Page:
Peter Kafka

Recent Posts by Peter Kafka

HBO Explains Why It’s Not Going A La Carte Anytime Soon

HBO Eric Kessler Dive Into MediaBuy HBO without paying for cable TV? To a bunch of you, that sounds very exciting. But it’s not happening anytime soon.

On Wednesday, HBO CEO Richard Plepler floated the notion of letting broadband providers — the same people who sell you cable TV — sell HBO as a standalone add-on to your Internet bill.

It’s not the first time the HBO guys have talked about how that might work. But the pay TV company isn’t actually talking to the cable/broadband guys about doing that, according to people at HBO and at its parent company Time Warner.

So, could it happen one day? Sure, I guess. But not for a long time, because right now the current system — where HBO (and Showtime) are only available to pay TV customers who also buy a lot of other TV channels — works well for the guys who own the shows, and the guys who own the pipes.

But even if we do get to a world where HBO lets you buy HBO without paying for other cable networks, it’s important to note that it’s still not talking about a direct-to-consumer, Netflix-style proposition. Instead, it wants the pipe guys to handle all of the retailing, including the marketing that Time Warner Cable is doing for HBO right now (and was doing for Showtime a few months ago):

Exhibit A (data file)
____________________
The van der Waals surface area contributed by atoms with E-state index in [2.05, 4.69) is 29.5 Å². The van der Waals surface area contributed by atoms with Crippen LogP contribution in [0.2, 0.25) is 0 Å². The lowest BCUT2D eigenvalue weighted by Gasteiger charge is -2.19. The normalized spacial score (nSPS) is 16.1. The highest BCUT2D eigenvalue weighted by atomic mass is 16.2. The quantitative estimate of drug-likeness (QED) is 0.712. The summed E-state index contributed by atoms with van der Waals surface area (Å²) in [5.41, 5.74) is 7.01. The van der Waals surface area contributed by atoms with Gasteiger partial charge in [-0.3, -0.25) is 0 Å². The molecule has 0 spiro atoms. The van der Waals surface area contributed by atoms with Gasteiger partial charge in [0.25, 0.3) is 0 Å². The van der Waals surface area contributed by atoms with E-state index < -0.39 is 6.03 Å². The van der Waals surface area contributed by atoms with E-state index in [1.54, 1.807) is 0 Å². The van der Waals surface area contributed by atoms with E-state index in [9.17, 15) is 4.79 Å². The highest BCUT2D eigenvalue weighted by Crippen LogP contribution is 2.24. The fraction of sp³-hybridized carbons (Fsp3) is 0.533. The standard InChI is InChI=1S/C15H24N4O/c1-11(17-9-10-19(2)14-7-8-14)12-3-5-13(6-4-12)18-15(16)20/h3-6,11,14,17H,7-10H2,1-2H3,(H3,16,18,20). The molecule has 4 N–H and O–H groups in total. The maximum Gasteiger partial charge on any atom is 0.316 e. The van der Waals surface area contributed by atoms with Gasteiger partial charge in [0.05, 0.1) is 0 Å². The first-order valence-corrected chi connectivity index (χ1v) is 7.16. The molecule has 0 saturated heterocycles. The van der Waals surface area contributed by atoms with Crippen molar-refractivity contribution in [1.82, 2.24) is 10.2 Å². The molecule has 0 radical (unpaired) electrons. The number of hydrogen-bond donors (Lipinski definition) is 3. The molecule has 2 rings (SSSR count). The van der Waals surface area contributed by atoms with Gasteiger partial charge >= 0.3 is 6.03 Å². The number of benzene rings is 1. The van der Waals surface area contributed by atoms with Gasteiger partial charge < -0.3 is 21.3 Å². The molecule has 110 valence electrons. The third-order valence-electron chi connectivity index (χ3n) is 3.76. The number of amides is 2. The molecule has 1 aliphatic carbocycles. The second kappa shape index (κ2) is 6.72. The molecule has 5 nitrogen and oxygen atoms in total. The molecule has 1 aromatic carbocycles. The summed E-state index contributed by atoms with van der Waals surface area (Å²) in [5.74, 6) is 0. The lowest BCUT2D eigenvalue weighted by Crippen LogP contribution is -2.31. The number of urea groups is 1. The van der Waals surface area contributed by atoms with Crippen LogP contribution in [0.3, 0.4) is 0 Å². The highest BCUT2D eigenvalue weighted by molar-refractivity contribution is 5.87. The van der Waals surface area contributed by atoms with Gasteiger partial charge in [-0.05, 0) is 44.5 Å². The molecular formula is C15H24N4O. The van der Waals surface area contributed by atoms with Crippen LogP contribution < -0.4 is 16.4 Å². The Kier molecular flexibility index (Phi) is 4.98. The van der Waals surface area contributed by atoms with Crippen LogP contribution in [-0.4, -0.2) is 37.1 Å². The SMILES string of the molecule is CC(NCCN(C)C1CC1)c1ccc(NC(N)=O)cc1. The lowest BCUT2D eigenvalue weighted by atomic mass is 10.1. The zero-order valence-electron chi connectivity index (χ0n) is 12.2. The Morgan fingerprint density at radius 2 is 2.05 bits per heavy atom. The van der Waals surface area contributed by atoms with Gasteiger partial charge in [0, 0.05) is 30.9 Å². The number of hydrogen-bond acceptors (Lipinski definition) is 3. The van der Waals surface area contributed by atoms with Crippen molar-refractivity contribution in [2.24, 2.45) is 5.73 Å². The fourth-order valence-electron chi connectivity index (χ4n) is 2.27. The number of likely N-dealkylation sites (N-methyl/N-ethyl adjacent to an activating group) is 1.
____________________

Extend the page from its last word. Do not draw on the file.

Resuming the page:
If you want a longer explanation of why HBO likes the wholesale/retail set up, watch this interview with HBO COO Eric Kessler from our D: Dive Into Media conference last month. He goes into extensive detail about HBO’s rationale for the status quo, starting around the four-minute mark.

Note that, like Plepler, he leaves the door open for a broadband-only option one day — but argues that the market is “too small” to contemplate breaking up the bundle today. (And if you keep watching, you’ll see why he thinks Netflix-style “binge viewing” is overstated).

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I think the NSA has a job to do and we need the NSA. But as (physicist) Robert Oppenheimer said, “When you see something that is technically sweet, you go ahead and do it and argue about what to do about it only after you’ve had your technical success. That is the way it was with the atomic bomb.”

— Phil Zimmerman, PGP inventor and Silent Circle co-founder, in an interview with Om Malik